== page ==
Unit – II A

Classification of Crystalline Solids

Broadly crystalline solids are classified into 4 types.

A) Molecular Solids:

  • Molecules of the same compound are the constituent particles of molecular solids. Depending upon type of molecules involved in crystallisation and the nature of intermolecular forces of attraction between the neighbouring molecules, the molecular solids are further sub divided into the following categories:

Non polar Molecular Solids:

  • They comprise of either atoms, for example, argon and helium or the molecules formed by non polar covalent bonds for example H2, Cl2 and I2.
  • In these solids, the atoms or molecules are held by weak dispersion forces or London forces.
  • These solids are soft and non-conductors of electricity.
  • They have low melting points and are usually in liquid or gaseous state at room temperature and pressure.

Polar Molecular Solids:

  • The molecules of substances like HCl, SO2, etc. are formed by polar covalent bonds.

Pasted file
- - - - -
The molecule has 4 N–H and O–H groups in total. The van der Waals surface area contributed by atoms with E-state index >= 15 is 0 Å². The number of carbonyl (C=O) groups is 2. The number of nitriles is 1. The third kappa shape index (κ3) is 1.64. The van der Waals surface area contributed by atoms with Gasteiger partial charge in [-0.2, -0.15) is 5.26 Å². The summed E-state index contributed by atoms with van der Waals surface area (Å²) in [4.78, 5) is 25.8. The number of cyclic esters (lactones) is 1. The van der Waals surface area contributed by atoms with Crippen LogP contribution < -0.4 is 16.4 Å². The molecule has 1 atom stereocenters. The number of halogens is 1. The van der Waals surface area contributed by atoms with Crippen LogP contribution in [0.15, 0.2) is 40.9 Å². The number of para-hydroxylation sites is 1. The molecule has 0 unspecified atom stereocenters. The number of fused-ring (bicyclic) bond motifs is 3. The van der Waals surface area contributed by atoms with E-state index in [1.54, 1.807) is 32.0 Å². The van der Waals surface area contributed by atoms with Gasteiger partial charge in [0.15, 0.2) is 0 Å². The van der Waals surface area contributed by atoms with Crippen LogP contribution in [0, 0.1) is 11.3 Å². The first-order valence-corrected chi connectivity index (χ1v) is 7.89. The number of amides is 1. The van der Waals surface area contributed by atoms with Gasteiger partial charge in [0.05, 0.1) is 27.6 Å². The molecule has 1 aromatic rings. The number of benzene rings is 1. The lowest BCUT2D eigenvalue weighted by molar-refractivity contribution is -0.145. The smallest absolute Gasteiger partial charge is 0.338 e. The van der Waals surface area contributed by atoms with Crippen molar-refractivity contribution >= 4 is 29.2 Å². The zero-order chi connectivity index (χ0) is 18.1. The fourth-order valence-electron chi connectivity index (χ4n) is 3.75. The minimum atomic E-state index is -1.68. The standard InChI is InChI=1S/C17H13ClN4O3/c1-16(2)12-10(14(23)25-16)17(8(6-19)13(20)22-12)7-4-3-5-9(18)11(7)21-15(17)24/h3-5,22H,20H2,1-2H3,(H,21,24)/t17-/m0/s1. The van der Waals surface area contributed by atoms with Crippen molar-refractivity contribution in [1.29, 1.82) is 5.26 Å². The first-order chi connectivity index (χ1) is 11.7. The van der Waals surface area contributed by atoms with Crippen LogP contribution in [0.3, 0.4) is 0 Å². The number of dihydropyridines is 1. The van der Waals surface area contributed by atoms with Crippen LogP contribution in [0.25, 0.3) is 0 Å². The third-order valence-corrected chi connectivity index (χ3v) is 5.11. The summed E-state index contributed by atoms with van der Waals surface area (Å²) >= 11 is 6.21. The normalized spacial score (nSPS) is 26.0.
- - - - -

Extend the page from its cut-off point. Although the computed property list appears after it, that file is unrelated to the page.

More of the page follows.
• The molecules in such solids are held together by relatively stronger dipole-dipole interactions.
  • These solids are soft and non-conductors of electricity.
  • Their melting points are higher than those of non polar molecular solids yet most of these are gases or liquids under room temperature and pressure.
  • They possess permanent dipole moment. The molecules in these solids are bonded together by stronger dipole dipole interaction.
  • Solid SOand solid NH3 are some examples of such solids.

Hydrogen Bonded Molecular Solids:

  • The molecules of such solids contain polar covalent bonds between H and F, O or N atoms.
  • Strong hydrogen bonding binds molecules of such solids like H2O (ice), ammonia.
  • They are non-conductors of electricity.
  • Generally they are volatile liquids or soft solids under room temperature and pressure.
  • Liquids solidify only on cooling.

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